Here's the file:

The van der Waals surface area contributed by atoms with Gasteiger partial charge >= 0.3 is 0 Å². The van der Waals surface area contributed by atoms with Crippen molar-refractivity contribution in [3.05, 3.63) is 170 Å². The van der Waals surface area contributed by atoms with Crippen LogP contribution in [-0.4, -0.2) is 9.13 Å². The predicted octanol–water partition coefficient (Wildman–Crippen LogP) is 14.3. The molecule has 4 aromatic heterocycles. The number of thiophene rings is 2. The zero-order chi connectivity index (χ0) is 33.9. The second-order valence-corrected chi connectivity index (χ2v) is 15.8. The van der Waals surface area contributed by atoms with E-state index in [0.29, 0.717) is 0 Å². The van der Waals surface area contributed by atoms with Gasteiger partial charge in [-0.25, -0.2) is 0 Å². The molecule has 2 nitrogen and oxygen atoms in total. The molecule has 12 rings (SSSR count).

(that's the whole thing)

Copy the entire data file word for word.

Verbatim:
The van der Waals surface area contributed by atoms with Gasteiger partial charge >= 0.3 is 0 Å². The van der Waals surface area contributed by atoms with Crippen molar-refractivity contribution in [3.05, 3.63) is 170 Å². The van der Waals surface area contributed by atoms with Crippen LogP contribution in [-0.4, -0.2) is 9.13 Å². The predicted octanol–water partition coefficient (Wildman–Crippen LogP) is 14.3. The molecule has 4 aromatic heterocycles. The number of thiophene rings is 2. The zero-order chi connectivity index (χ0) is 33.9. The second-order valence-corrected chi connectivity index (χ2v) is 15.8. The van der Waals surface area contributed by atoms with E-state index in [0.29, 0.717) is 0 Å². The van der Waals surface area contributed by atoms with Gasteiger partial charge in [-0.25, -0.2) is 0 Å². The molecule has 2 nitrogen and oxygen atoms in total. The molecule has 12 rings (SSSR count).